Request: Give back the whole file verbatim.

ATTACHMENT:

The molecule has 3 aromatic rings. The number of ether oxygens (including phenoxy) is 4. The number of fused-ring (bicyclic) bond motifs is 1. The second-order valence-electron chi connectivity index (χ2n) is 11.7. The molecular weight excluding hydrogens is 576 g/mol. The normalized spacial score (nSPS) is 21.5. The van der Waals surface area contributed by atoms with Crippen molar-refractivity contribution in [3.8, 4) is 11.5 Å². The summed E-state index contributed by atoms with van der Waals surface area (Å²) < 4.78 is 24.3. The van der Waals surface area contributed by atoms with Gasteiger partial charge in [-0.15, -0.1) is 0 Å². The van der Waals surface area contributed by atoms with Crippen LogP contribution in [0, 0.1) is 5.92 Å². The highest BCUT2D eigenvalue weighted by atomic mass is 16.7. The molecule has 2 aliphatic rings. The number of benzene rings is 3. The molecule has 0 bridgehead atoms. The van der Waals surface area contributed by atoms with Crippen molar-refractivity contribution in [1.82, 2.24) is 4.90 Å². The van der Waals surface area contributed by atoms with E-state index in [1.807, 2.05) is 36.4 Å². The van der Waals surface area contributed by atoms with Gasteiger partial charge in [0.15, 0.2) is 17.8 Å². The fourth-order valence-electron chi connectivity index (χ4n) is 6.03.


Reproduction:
The molecule has 3 aromatic rings. The number of ether oxygens (including phenoxy) is 4. The number of fused-ring (bicyclic) bond motifs is 1. The second-order valence-electron chi connectivity index (χ2n) is 11.7. The molecular weight excluding hydrogens is 576 g/mol. The normalized spacial score (nSPS) is 21.5. The van der Waals surface area contributed by atoms with Crippen molar-refractivity contribution in [3.8, 4) is 11.5 Å². The summed E-state index contributed by atoms with van der Waals surface area (Å²) < 4.78 is 24.3. The van der Waals surface area contributed by atoms with Gasteiger partial charge in [-0.15, -0.1) is 0 Å². The van der Waals surface area contributed by atoms with Crippen LogP contribution in [0, 0.1) is 5.92 Å². The highest BCUT2D eigenvalue weighted by atomic mass is 16.7. The molecule has 2 aliphatic rings. The number of benzene rings is 3. The molecule has 0 bridgehead atoms. The van der Waals surface area contributed by atoms with Crippen molar-refractivity contribution in [1.82, 2.24) is 4.90 Å². The van der Waals surface area contributed by atoms with E-state index in [1.807, 2.05) is 36.4 Å². The van der Waals surface area contributed by atoms with Gasteiger partial charge in [0.15, 0.2) is 17.8 Å². The fourth-order valence-electron chi connectivity index (χ4n) is 6.03.